Are you and your company striving to be average, or to be industry leaders?

© 2018 – Rick Pay – All Rights Reserved

Driving Robust Value From a Supply Chain

I was recently interviewed for an article in CFO Magazine on the radical changes we’re seeing in supply chain. Interestingly, the author discusses some of the same concepts I investigated in my last Growth Accelerator newsletter. I hope you’ll check out the article, and read how these techniques can “can drive robust value from a supply chain, value that enables no less than a reinvention of a company.”

© 2017 Rick Pay, all rights reserved.

It’s Hard To Manage What You Can’t See

I’m currently working with a client on a profit improvement project. I asked the following questions:

  • How much overtime is worked in production?
  • How much scrap is created due to mistakes?
  • What is the value of inventory adjustments due to cycle counts and physical inventory?
  • How is payment of the operations bonus determined?

In every case, they didn’t know. It seems the financial statements and key performance indicators don’t track these basic issues. As I spoke with the accountants, it was clear the numbers are in the financials somewhere, you just can’t see them.

One of the best book titles I know is “Learning To See” by Mike Rother and John Shook. It helps teach the reader about value stream mapping. There are other ways to learn to see as well, such as making key numbers jump out of your financial reporting system. Failure work, inventory adjustments, overtime and other information are all clues to improvement opportunities. But you have to be able to see the issues before you can address them. Learn to see!


© 2017 – Rick Pay – All Rights Reserved.


Is Your Operations Strategy Aligned?

In my forthcoming book, Moving Into The Express Lane: How to Rapidly Increase The Value of Your Company, I explore how to align your operations strategy with the business vision. To prepare for writing, I interviewed CEOs, CFOs and COOs of middle market companies.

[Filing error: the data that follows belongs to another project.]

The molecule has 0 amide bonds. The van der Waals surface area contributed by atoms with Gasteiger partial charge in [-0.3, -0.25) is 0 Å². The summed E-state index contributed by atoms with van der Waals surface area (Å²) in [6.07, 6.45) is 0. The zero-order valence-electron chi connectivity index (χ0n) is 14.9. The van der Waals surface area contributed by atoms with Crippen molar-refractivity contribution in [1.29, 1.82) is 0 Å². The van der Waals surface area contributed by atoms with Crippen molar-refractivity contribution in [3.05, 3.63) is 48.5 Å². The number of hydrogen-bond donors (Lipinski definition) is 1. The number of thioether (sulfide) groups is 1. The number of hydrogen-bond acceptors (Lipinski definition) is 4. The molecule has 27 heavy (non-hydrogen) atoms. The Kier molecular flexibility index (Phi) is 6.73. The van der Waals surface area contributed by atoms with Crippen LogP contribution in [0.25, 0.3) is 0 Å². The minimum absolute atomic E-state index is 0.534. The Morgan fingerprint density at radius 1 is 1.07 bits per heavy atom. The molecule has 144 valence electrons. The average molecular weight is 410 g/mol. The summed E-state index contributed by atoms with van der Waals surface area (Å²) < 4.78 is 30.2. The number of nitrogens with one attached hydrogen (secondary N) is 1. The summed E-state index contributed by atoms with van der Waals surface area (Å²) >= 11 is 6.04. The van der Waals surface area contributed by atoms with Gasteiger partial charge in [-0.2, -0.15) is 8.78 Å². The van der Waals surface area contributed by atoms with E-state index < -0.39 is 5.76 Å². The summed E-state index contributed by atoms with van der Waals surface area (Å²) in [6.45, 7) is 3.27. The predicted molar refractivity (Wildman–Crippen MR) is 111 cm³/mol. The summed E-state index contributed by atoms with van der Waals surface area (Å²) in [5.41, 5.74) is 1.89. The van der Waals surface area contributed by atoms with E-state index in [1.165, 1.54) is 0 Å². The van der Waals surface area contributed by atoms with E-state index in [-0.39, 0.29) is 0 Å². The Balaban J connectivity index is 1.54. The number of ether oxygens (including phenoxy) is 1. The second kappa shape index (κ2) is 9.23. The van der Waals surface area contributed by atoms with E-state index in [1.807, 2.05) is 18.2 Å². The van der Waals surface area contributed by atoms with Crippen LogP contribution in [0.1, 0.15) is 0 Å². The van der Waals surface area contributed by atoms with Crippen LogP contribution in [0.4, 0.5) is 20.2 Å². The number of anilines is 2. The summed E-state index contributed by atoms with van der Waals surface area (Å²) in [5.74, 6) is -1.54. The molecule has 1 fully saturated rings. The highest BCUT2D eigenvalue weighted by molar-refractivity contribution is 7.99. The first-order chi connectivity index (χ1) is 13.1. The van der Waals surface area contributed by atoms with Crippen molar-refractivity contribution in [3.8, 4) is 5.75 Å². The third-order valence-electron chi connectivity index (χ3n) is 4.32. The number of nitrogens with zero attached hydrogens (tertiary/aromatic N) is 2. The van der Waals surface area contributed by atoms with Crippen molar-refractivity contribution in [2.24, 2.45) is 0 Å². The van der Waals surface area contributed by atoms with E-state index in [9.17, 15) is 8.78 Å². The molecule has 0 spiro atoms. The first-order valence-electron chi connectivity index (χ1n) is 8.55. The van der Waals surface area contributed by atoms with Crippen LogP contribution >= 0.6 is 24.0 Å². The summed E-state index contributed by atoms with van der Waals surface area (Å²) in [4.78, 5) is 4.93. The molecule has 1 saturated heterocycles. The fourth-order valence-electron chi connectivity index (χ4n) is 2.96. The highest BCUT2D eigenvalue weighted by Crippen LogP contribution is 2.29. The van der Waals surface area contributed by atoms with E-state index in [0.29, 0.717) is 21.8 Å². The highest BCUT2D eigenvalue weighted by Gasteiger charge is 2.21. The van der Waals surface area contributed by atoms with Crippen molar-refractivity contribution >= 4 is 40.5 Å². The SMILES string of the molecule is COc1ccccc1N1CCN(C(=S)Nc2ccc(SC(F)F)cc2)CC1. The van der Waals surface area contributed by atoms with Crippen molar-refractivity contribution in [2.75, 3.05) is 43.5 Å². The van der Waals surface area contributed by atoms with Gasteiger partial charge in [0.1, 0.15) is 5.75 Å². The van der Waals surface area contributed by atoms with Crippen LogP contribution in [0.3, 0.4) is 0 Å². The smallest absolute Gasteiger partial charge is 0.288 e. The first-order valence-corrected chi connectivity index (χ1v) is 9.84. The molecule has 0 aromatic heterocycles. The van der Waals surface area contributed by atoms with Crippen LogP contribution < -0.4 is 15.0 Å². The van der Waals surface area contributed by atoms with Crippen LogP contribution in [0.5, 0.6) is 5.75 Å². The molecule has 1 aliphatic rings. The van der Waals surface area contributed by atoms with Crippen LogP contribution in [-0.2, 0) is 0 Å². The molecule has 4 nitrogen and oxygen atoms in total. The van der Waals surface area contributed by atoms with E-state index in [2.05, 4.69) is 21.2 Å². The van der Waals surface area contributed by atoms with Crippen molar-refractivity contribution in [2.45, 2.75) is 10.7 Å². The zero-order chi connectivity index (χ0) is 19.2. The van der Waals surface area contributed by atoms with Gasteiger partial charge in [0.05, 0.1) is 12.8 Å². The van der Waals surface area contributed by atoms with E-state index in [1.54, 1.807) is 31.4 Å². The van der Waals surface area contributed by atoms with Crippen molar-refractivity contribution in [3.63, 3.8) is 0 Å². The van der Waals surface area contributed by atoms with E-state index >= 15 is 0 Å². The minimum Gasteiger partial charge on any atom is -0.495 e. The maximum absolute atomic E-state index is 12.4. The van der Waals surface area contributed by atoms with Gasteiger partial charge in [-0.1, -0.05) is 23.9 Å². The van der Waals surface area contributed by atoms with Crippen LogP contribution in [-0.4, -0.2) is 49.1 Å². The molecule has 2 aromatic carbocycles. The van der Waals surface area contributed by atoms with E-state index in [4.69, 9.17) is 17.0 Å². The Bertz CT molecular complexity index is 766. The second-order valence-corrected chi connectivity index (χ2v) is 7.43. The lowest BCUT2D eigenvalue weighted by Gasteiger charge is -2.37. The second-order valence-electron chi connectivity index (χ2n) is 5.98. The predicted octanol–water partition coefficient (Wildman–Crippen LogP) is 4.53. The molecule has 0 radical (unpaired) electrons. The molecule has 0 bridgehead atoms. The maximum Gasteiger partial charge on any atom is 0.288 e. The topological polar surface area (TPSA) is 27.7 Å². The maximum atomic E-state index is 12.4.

Some of the questions included:

  • What drives value in your business?
  • What is the 2 – 3 year vision for your company?
  • Is your operations geared to the various customer types/channels you sell to?
  • What operations capabilities do you need to strengthen to achieve that vision?
  • Who decides that?
  • How will your workforce need to change to support growth?
  • Do you plan capacity?
  • What metrics do you track to tell you that operations is ready to support growth?

Ask the questions to your own team about your company. You’ll discover if you’re in alignment. If you aren’t, the ride becomes very uncomfortable.

© 2017 – Rick Pay – All Rights Reserved

Where to Invest Your Cash

Recent economic data shows that cash positions on corporate balance sheets have been growing steadily since at least 2014. Some economists suggest that part of the reason for this is that companies are “not seeing good investment opportunities.”

One of the best investments you can make is in you! Companies should take some of that cash and:

  1. Train employees
  2. Update capital equipment as needed
  3. Invest in capacity or in processes that will help increase capacity without capital investment
  4. Provide executives and managers with coaching and mentoring to help develop them to support future growth opportunities
  5. Pay employees market wages

Investments don’t always have to be in outside opportunities. Sometimes, investments in yourself yield the highest returns and help you accelerate the value of your company.


© 2017 – Rick Pay – All Rights Reserved

Rapidly Increasing the Value of Your Company

Many business owners consider succession planning as they age, change life objectives, or decide to move on from their business to something else in their life. Many baby-boomers are considering the sale or transfer of the company they’ve spent their lives building and they want to maximize the value they receive in the transfer. These transfers can include an outright sale to either a financial buyer or a strategic buyer, or transfers to the management team, family members, a trust, an ESOP, or other “buyers.” Regardless, the objective is to maximize value so the owner’s wealth is also maximized.

A rule of thumb for establishing a company’s value is a multiplier times EBITDA (earnings before interest, taxes, depreciation and amortization). For manufacturers and distributors, that multiplier is usually between 5 and 7, but that can vary with industry and buyer. Sometimes the value is significantly different due to the buyer’s strategic objectives. An example is when Krave sold their jerky operations to Hershey for almost 10 times revenue, a number that greatly disrupted industry valuations in the snack meat industry.

If you want to quickly boost the value of your company there are five elements you should consider. The first three are often used by private equity firms and others to help determine value:

  • Profit growth
  • Revenue growth
  • Free cash flow

The next two are used by both private equity and strategic buyers:

  • Strength of the management team
  • Innovation

Take a look at these factors in your company to see how you can quickly improve the value of your company and its attractiveness to potential buyers. It could really move the needle in a positive way for your personal wealth.

© 2016 – Rick Pay – All Rights Reserved